Department of Romance Languages & Literatures
Hamilton, NY 13346
Jose María Heredia (1803-1839), “Niágara”
The Cuban poet José María Heredia spent a year and eight months in the United States, from December 1823—the same month in which he turned 20 years old—until August 1825. He was a political exile from his homeland, having been implicated in a conspiracy against Spanish rule in Cuba, and his stay in the United States was marked by financial need, ill health in the cold climates of Boston and New York, and homesickness. His friends were mostly other Cuban exiles, and he earned his living by teaching the Spanish language. Yet his 20 months in the United States afforded him opportunity to travel fairly extensively in the Northeast, and he recorded his observations vividly in his correspondence; his trip to Niagara Falls took place in the summer of 1824. And Heredia’s sojourn in the United States was productive in literary terms: the first volume of his poetry, which includes his “Niágara,” was published in New York in 1825.
For Latin Americans in general and for Cubans in particular, Heredia has enjoyed the status of an icon since his premature death in Mexico in 1839, still in exile. He is Cuba’s Byronic hero—emotionally extravagant, simultaneously idealistic and jaded, partisan in a frustrated political struggle of liberation, doomed—and in that sense a prototype for an entire youthful generation of Latin Americans who came of age in a moment of political crisis, emergent nationalisms, and high-Romantic sensibilities. More specifically, he is the prototype of a line of Cuban literary expatriates and/or poet/martyrs: his mixed-race contemporary Plácido, executed by the Spanish authorities for his alleged role in a slave uprising; the passionate and unconventional poet and novelist Gertrudis Gómez de Avellaneda; of course José Martí, the icon of all Cuban icons; and twentieth-century avatars of the type such as Reinaldo Arenas, victim of anti-gay repression in Cuba and of AIDS who died in New York in 1990.
Heredia’s iconic status was well established by the time José Martí assessed his life and work. Martí judged Heredia to be no less than “el primer poeta americano,” [the first American poet] (Martí 120). Often quoted are the final lines of an address on Heredia that Martí gave at Hardman Hall in New York City in 1889:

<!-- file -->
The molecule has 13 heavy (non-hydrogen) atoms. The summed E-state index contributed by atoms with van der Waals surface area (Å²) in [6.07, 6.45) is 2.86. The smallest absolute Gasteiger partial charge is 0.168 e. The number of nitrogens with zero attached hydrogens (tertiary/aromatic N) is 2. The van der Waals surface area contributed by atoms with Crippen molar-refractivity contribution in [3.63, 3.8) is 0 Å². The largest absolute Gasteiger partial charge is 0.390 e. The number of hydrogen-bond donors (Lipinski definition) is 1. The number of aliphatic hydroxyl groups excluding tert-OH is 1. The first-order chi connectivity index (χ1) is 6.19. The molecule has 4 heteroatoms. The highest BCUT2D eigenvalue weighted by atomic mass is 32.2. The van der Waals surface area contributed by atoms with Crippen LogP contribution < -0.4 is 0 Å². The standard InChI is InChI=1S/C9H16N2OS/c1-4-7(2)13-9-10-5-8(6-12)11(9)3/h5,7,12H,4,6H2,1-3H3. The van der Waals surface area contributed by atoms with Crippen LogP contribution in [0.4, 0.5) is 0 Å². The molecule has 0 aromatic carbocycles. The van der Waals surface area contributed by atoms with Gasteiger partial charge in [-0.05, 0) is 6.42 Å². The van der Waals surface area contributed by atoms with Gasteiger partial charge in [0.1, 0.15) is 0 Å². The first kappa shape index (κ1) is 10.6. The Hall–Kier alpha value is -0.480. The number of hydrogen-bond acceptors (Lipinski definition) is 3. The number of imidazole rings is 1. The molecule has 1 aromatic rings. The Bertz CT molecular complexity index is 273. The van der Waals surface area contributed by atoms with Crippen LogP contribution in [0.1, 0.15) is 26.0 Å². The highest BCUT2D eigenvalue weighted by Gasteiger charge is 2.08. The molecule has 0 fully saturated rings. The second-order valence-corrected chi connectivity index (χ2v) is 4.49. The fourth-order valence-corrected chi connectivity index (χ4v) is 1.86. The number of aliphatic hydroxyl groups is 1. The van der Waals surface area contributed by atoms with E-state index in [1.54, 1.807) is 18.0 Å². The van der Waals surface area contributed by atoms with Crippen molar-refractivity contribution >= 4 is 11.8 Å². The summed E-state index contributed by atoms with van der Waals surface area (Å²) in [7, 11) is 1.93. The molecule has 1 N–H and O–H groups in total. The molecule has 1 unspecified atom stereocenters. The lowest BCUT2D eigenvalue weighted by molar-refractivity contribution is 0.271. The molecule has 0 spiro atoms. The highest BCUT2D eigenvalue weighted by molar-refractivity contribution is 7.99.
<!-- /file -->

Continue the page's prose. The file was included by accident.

About a month ago, the delegates to the Pan-American convention were invited to Niagara to admire its portentous majesty…and upon hearing the thunder of the cataract, the son of Montevideo exclaimed ‘Heredia!’; ‘Heredia!’ said the Nicaraguan, removing his hat; ‘Heredia!’ the Venezuelan echoed, remembering the poet’s glorious childhood in his country; ‘Heredia!’ said the Cubans in that group, as if unworthy of him and of themselves; ‘Heredia!’ said all of America; and the statues of Mexican emperors saluted him with their helmets of stone, Central America with its volcanoes, Brazil with its palm trees, Argentina with its ocean-like pampas… And we, guilty as we are, how shall we salute him? (Martí 141-42)
For Hispanists of a later age, less sentimentally attached to Heredia’s memory, both the poet and his most famous poem retain their iconic status, since they serve as markers of a significant moment in Latin American literary history: the advent of Romantic poetic discourse. Heredia’s “Niágara” is a liminal text in many ways, a poem about precipices and the abyss, the far western point of a journey, a psychologically and emotionally transforming experience. When Heredia “picks up his lyre,” he does so to play it in a new way, at the tender age of twenty, but with the vision of a poet ready to articulate a new poetic language—or rather, to pour an already established poetic idiom, Romanticism, into a new language, Spanish.
A severe appraisal of the results might charge the poem with a certain “Romanticism by the Numbers” quality. One could cite the poem’s emotional excess, the over-use of exclamation, a certain solipsistic preoccupation with the self, a pose of world-weariness that, in a young man of twenty, rings somewhat false. The poem can be seen as a kind of studio piece, an exercise in Romantic discourse copied from models—this despite the fact that Heredia’s own correspondence would seem to support the sincerity of the poem, the genuineness of the experience. In a detailed letter that he wrote describing his visit to Niagara, he claimed that he wrote the poem seated on a rock near the edge of the falls: “allí escribí apresuradamente los versos…que sólo expresan débilmente una parte de mis sensaciones.” [There I wrote the lines of verse…that only express, feebly, part of my sensations].